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Jazz. America’s Musical Gift to the World. Bell Ringer #1. Name three cities that Jazz music was popular in, during the early 1900s. Give the years in which jazz was popular in these cities. New Orleans jazz. Jazz- The Beginnings .

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Jazz

America’s Musical Gift to the World

bell ringer 1
Bell Ringer #1
  • Name three cities that Jazz music was popular in, during the early 1900s. Give the years in which jazz was popular in these cities.
jazz the beginnings
Jazz-The Beginnings
  • The roots of jazz in and around New Orleans extend back into the nineteenth century
  • Jazz was influenced by gospel and blues, but the most direct ancestor seems to have been brass and minstrel bands of New Orleans
  • These bands used the classical instruments of the day- trumpets, trombones, clarinets, saxophones, and drums
jazz the beginnings1
Jazz-The Beginnings
  • Ferdinand “Jelly Roll” Morton (1885-1941), was one of the key figures in the early jazz movement in New Orleans.
  • He was a pianist and band leader who helped bring together many varied African American musical elements that were the building blocks of early jazz.
  • Jelly Roll Morton claimed to begin using the term “jazz” in 1902 to distinguish the new style from ragtime.
  • He and his group, “Jelly Roll Morton and His Red Hot Peppers,” introduced a new swinging drive in their recording of “Black Bottom Stomp” (1926). Listen to it!
jazz the jazz age
Jazz- The Jazz age
  • During WWI (U.S. entered in 1917) musicians went North from New Orleans up the Mississippi looking for work in St. Louis and Chicago. Chicago became the next hot spot for jazz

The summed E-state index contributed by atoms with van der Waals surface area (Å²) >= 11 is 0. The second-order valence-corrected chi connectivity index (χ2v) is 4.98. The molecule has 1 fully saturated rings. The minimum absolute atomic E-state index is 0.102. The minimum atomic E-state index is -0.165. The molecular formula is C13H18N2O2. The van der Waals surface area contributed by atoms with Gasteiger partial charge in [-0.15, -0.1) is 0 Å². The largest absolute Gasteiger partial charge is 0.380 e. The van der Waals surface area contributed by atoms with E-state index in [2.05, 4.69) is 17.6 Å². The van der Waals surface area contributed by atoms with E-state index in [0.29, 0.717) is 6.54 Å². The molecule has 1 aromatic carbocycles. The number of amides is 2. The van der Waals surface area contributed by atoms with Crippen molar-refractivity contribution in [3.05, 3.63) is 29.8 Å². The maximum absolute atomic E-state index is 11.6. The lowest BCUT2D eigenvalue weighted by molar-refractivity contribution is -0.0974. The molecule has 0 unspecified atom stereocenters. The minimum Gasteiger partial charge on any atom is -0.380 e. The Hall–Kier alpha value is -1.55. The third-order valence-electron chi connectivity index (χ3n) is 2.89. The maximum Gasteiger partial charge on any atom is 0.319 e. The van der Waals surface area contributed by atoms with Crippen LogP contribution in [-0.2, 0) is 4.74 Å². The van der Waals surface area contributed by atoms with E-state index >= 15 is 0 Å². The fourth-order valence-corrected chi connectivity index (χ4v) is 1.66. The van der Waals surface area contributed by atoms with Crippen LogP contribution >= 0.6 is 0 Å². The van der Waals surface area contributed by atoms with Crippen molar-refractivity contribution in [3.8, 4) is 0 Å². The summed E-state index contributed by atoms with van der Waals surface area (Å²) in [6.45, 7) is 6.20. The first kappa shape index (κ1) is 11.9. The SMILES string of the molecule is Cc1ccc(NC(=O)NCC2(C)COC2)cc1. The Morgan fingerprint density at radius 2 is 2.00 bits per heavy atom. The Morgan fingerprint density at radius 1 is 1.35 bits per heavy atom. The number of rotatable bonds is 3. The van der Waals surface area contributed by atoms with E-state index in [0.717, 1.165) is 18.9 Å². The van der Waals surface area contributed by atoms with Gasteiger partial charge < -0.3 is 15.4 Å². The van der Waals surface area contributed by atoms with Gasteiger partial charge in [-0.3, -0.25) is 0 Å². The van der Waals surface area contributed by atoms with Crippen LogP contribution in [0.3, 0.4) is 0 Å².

• During the Roaring Twenties, teenagers shocked their parents by dancing to the Charleston and the Black Bottom.
  • Also during this time, the 19th amendment passed (giving women the right to vote) (1920)
dancing in the 1920s
Dancing in the 1920s
  • The Charleston was the dance that captured the spirit of the 1920s. It was danced with wild abandon by a new generation of independent young Americans, to the new hot jazz that was flooding the country.The dance began in Charleston, South Carolina, the city from which it takes its name. In 1923, The Charleston was featured in the Broadway show RunninWild, one of the biggest hits of the decade. The song from the show - James P. Johnsons tune The Charleston - spread the fad across the nation and onwards to the rest of the world. The Charleston is both a solo and partnered dance, both wildly exuberant and exciting to watch. As the hot jazz of the 1920s gave way to the swingin jazz of the 1930s and 40s, the partnered version of Charleston evolved into LindyHop.The Black Bottom DanceThe Charleston Dance
new orleans style
New Orleans Style
  • Developed in New Orleans, which was the major center of Jazz during the 1sttwo decades of the 20th century
  • Collective improvisation of each instrument was the main feature of New Orleans Jazz.
dixieland jazz
Dixieland Jazz
  • Most popular style during this time usually played by 5-8 performers
  • Front Line:
  • Melodic instruments
  • Cornet or trumpet
  • Clarinet
  • Trombone
  • Rhythm section
  • Drums
  • Piano
  • Banjo
  • Guitar
  • Tuba
  • Plucked bass
  • Ex.
joseph king oliver